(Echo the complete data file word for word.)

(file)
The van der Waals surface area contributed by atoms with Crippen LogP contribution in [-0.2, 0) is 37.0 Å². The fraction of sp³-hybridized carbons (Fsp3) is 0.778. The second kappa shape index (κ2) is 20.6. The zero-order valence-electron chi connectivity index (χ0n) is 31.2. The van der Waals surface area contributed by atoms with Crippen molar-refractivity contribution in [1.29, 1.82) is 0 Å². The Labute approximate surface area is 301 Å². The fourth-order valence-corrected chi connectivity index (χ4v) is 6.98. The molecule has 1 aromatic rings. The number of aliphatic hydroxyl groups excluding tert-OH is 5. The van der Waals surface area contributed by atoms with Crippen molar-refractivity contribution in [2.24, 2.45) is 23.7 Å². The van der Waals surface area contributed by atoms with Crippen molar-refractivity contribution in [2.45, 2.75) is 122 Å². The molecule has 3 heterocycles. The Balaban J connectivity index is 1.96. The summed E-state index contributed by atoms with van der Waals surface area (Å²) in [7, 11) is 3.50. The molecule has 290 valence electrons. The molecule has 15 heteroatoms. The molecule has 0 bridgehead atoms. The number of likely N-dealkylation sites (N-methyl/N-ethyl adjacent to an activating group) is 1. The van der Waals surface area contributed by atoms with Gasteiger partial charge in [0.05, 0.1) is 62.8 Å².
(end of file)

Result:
The van der Waals surface area contributed by atoms with Crippen LogP contribution in [-0.2, 0) is 37.0 Å². The fraction of sp³-hybridized carbons (Fsp3) is 0.778. The second kappa shape index (κ2) is 20.6. The zero-order valence-electron chi connectivity index (χ0n) is 31.2. The van der Waals surface area contributed by atoms with Crippen molar-refractivity contribution in [1.29, 1.82) is 0 Å². The Labute approximate surface area is 301 Å². The fourth-order valence-corrected chi connectivity index (χ4v) is 6.98. The molecule has 1 aromatic rings. The number of aliphatic hydroxyl groups excluding tert-OH is 5. The van der Waals surface area contributed by atoms with Crippen molar-refractivity contribution in [2.24, 2.45) is 23.7 Å². The van der Waals surface area contributed by atoms with Crippen molar-refractivity contribution in [2.45, 2.75) is 122 Å². The molecule has 3 heterocycles. The Balaban J connectivity index is 1.96. The summed E-state index contributed by atoms with van der Waals surface area (Å²) in [7, 11) is 3.50. The molecule has 290 valence electrons. The molecule has 15 heteroatoms. The molecule has 0 bridgehead atoms. The number of likely N-dealkylation sites (N-methyl/N-ethyl adjacent to an activating group) is 1. The van der Waals surface area contributed by atoms with Gasteiger partial charge in [0.05, 0.1) is 62.8 Å².